Following the racially motivated shooting in Buffalo this weekend, House Democrats are trying to revive a bill aimed at combatting domestic terrorism and to do so they are seeking the support of Rep. Ilhan Omar, who once called the legislation “horrible.”
Saturday’s mass shooting, which resulted in shooting of 13 people and the deaths of 10, has put pressure on Omar and other progressives who were concerned about the anti-terrorism’s bill reach. Ten of the people who were shot in a Buffalo grocery store by 18-year-old Payton Gendron, who is white, were Black, and authorities say his rampage was fueled by racial animus.
With Speaker Nancy Pelosi determined to win House approval of the Domestic Terrorism Prevention Act this week, talks began Monday with recalcitrant Democrats like Omar, who represents Minnesota’s 5th Congressional District.
“Negotiations are ongoing,” said Omar spokesman Jeremy Slevin. “The congresswoman had concerns about an earlier iteration of the bill, but is working to improve the legislation in the hopes her concerns can be resolved.”
Pelosi told reporters the Domestic Terrorism Prevention Act is “in play.”
The anti-terrorism bill once had bipartisan support in the House, but Republicans have turned against it, saying efforts to crack down on domestic terrorists could be misused to initiate investigations into conservatives who practice free speech. Many Republicans also say white supremacy and domestic terrorism are not the largest threats to the nation, even as the FBI reports rises in hate crimes against racial, ethnic and religious minorities.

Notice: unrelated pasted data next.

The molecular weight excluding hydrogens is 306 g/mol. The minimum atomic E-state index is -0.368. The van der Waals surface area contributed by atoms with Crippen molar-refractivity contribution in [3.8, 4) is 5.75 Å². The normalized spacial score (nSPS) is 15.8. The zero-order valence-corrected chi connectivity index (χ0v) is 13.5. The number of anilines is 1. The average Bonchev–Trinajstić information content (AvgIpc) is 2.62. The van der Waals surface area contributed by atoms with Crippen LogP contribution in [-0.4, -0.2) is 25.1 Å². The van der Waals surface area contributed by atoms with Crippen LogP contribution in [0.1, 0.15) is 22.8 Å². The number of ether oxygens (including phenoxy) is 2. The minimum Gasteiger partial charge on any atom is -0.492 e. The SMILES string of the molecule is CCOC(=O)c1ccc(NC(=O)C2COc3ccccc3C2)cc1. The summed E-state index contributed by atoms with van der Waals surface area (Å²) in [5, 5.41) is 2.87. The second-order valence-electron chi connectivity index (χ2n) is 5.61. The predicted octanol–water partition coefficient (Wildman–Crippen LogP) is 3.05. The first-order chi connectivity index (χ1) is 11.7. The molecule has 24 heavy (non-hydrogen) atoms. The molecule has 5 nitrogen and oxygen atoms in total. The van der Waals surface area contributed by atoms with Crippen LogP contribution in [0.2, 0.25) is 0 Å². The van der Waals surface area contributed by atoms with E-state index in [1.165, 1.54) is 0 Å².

Meanwhile, Omar and several other progressive Democrats opposed the anti-terrorism legislation because they were concerned it would target Muslims and minority ethnic groups. Among other things, the legislation would increase training of local police forces to detect, deter and investigate homegrown terrorism.
Opposition from Omar and other progressives stripped the bill of the support it needed to pass the House.
“It’s a horrible bill,” Omar told Punchbowl in April after it had been approved on a partisan vote in the Judiciary Committee.
After Saturday’s shooting, the bill’s sponsor, Rep. Brad Schneider, D-Ill., urged quick action on his legislation.
“The rise of racially motivated violent extremism is a serious threat to Americans across the country,” Schneider said. “Congress hasn’t been able to ban the sale of assault weapons. The Domestic Terrorism Prevention Act is what Congress can do this week to try to prevent future Buffalo shootings – to prevent future California shootings, future El Paso shootings, future Charleston shootings, future Pittsburgh shootings, future Wisconsin shootings.”
The Domestic Terrorism Prevention Act would create permanent offices within the Department of Homeland Security, the Department of Justice and FBI “to monitor, investigate and prosecute cases of domestic terrorism.” It would also require these law-enforcement agencies to issue biannual reports on the state of domestic terrorism threats and focus resources on fighting those threats.